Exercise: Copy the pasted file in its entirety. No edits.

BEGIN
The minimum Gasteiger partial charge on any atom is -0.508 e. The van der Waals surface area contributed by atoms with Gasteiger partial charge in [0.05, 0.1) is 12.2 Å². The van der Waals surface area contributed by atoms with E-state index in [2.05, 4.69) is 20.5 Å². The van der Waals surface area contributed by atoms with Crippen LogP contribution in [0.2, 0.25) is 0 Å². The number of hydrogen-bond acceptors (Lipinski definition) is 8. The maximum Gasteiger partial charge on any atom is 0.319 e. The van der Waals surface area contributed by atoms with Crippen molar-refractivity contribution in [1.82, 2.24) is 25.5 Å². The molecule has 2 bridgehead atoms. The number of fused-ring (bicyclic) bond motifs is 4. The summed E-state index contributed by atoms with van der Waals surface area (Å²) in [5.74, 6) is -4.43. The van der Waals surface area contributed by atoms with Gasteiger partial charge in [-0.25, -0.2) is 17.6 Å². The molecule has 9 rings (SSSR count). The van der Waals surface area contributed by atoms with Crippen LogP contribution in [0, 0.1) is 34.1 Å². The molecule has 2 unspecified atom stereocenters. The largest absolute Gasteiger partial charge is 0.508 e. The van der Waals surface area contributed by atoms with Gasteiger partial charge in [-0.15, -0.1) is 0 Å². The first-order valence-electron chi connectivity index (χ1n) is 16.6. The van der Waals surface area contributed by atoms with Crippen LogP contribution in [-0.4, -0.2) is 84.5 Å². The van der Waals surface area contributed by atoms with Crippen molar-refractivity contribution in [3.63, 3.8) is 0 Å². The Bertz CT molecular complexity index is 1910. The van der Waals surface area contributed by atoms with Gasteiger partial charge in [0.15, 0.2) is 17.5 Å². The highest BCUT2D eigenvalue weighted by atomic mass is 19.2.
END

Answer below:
The minimum Gasteiger partial charge on any atom is -0.508 e. The van der Waals surface area contributed by atoms with Gasteiger partial charge in [0.05, 0.1) is 12.2 Å². The van der Waals surface area contributed by atoms with E-state index in [2.05, 4.69) is 20.5 Å². The van der Waals surface area contributed by atoms with Crippen LogP contribution in [0.2, 0.25) is 0 Å². The number of hydrogen-bond acceptors (Lipinski definition) is 8. The maximum Gasteiger partial charge on any atom is 0.319 e. The van der Waals surface area contributed by atoms with Crippen molar-refractivity contribution in [1.82, 2.24) is 25.5 Å². The molecule has 2 bridgehead atoms. The number of fused-ring (bicyclic) bond motifs is 4. The summed E-state index contributed by atoms with van der Waals surface area (Å²) in [5.74, 6) is -4.43. The van der Waals surface area contributed by atoms with Gasteiger partial charge in [-0.25, -0.2) is 17.6 Å². The molecule has 9 rings (SSSR count). The van der Waals surface area contributed by atoms with Crippen LogP contribution in [0, 0.1) is 34.1 Å². The molecule has 2 unspecified atom stereocenters. The largest absolute Gasteiger partial charge is 0.508 e. The van der Waals surface area contributed by atoms with Gasteiger partial charge in [-0.15, -0.1) is 0 Å². The first-order valence-electron chi connectivity index (χ1n) is 16.6. The van der Waals surface area contributed by atoms with Crippen LogP contribution in [-0.4, -0.2) is 84.5 Å². The van der Waals surface area contributed by atoms with Crippen molar-refractivity contribution in [3.63, 3.8) is 0 Å². The Bertz CT molecular complexity index is 1910. The van der Waals surface area contributed by atoms with Gasteiger partial charge in [0.15, 0.2) is 17.5 Å². The highest BCUT2D eigenvalue weighted by atomic mass is 19.2.